Naples's notoriety trumps its culture





The posters on Claudio Velardi's office walls mix alluring Neapolitan sites with phrases like "Monnezza a chi?" (Who are you calling trash?) Velardi, a public relations whiz recruited from Rome, runs the regional tourism office here. His advertising campaign to counter images that have plagued Naples since last year - the endless news photographs of rotting garbage in the streets - clearly hasn't done much, not yet, anyway, to turn around the city's fortunes. Tourists still stay away in droves, notwithstanding that for months the center of town has been immaculate.

Culture was supposed to be Naples's salvation, as so often is the hope in former industrial centers. The steelworks that drove much of the local economy had mostly closed by the end of the 1970s. The earthquake in 1980 compounded the misery. Then things looked up, for a while.

"We had a dream," said Nicola Spinoza, who is in charge of Naples's state museums. He shook his head, remembering the promise squandered by the time Antonio Bassolino, an ex-Communist who became mayor in 1993, had left office and moved on to be governor of the region.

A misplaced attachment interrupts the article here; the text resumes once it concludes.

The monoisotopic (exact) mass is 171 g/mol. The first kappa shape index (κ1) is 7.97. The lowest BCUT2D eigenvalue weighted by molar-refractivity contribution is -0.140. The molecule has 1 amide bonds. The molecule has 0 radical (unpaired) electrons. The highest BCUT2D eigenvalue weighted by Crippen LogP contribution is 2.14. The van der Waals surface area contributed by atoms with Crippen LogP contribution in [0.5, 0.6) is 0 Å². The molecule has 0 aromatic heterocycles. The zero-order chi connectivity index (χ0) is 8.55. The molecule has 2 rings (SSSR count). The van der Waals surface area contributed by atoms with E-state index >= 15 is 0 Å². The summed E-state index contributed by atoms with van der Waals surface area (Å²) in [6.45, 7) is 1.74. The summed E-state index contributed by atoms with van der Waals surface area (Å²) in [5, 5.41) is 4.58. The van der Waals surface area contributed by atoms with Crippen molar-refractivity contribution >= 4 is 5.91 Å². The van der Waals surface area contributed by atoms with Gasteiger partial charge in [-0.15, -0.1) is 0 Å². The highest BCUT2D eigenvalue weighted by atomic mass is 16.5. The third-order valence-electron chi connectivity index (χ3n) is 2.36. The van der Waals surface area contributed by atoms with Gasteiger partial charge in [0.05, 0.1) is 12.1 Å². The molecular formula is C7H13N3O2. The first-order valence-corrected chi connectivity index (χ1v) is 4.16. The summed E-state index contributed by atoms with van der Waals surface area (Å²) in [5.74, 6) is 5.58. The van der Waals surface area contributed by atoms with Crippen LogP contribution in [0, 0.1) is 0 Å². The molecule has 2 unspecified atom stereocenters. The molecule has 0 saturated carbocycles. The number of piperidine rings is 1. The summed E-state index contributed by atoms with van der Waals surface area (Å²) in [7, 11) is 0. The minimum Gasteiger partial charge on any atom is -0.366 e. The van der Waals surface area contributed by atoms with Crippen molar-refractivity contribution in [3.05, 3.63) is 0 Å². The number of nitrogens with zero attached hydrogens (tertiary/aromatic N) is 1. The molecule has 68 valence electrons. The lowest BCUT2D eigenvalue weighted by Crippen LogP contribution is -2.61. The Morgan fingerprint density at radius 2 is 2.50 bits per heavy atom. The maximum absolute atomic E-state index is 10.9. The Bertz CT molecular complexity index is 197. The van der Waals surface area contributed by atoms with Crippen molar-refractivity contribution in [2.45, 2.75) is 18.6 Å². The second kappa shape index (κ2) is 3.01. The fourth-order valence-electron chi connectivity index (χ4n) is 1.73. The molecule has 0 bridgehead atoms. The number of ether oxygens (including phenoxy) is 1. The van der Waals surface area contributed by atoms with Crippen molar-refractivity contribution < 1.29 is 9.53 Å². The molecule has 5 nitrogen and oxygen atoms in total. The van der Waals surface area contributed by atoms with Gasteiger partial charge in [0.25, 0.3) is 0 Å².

Culture was Bassolino's weapon of choice as mayor for bringing about change. Capitalizing on money and aid that had already begun to flow in after the quake, the city refurbished scores of churches, museums and dilapidated palaces; cleared downtown landmarks like the Piazza del Plebiscito of cars and muggers to make way for temporary art installations; and Naples began to brand itself as a hotbed of filmmakers, actors and musicians.

"Bassolino is criticized for doing a lot for culture and not enough for unemployment," Francesca Del Vecchio, an art historian here, said in 1997. "But give him time. Four years ago, we couldn't sit in an outdoor café because of the traffic and the crime."


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